Except fiat currency has an advantage over commodity money in the area of subdivisibility: if the money supply’s genuinely getting tight enough to choke trade, it can be fixed by simply putting lower denominations into circulation(such as the mille for the dollar), which doesn’t have to involve rampant inflation.

Greg November 16, 2010 at 5:11 pm

And you cannot do this with currency backed by commodities because…?

Sprachethiklich November 16, 2010 at 11:45 am

It’s interesting that you try and divine her argument for her while completely missing the one she was actually making without your sort of awkward attempt. The point is, nobody that agrees with you on the validity if not choking off the division of labor and entrepreneurship unnecessarily are also not necessarily not embarrassingly ignorant in their views of economic growth. But, please, enlighten us about Ms. Yellen’s theories. I’ll be waiting.

Daniel Kuehn November 16, 2010 at 12:31 pm

I can read her mind no better than you can.I feel safe arguing that someone as celebrated as Yellen is not the dumb post that Jeff suggests.And I also feel safe submitting to you that if you think she’s really that dumb the burden is on you to back up the insult, and not on me to back up the simple assumption that a celebrated economics professor knows economics.

Sprachethiklich November 16, 2010 at 1:35 pm

Who is it up to, Daniel, to understand that “economics” isn’t a homogeneous blob of agreed upon science? (Answer: you. Don’t waste my time playing dumb, unless you’re not playing.) Her theatre of economics, being a “celebrated economics professor” (I do LOVE the argument by popularity, it’s ever so pathetic) has as one of its trademarks a childish reckoning of economic growth, entrepreneurship, and capital theory, among other things. So, I’m pretty sure the burden of proof is on her, being as she is a “celebrated economics professor”, after all. Nice try though, sport.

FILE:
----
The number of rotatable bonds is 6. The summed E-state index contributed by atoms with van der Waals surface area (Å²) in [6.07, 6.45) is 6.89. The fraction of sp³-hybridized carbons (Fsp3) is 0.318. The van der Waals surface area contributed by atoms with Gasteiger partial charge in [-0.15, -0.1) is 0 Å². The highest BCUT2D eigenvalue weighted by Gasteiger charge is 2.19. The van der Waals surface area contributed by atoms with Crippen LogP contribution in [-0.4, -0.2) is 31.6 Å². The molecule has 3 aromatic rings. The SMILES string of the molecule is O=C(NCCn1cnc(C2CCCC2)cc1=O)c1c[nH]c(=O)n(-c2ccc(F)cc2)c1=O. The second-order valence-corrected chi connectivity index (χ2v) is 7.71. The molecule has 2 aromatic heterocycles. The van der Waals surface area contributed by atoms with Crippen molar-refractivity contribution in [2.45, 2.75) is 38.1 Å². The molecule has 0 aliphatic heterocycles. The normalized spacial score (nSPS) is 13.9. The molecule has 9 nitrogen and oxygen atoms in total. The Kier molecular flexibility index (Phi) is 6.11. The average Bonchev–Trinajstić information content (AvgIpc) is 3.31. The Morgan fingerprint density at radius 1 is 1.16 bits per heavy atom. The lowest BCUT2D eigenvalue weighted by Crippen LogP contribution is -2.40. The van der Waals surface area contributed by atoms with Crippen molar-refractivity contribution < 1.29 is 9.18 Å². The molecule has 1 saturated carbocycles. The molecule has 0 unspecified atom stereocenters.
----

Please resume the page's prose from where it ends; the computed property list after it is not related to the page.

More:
Inquisitor November 16, 2010 at 5:51 pm

*yawns*

Daniel is getting dull with his irrelevant, pointless commentary. Nothing to add to what Bob Kaercher said.

billwald November 16, 2010 at 2:12 pm

When the world was on the gold standard 80% of the population – the working class – never had any gold except a wedding band and maybe the gold in their teeth. None of my ancestors ever had any other gold.

When the post WW2 bubble began to deflate it was dumping the gold standard and giving the working class access to credit that kept the bubble inflated for another 25 years.

Richard November 17, 2010 at 9:22 pm

Your ancestors didn’t earn money, or use it?

And what is so great about a credit bubble?

Beefcake the Mighty November 16, 2010 at 12:04 pm

“The Mises Institute has a reputation for this – even among other Austrians and libertarians.”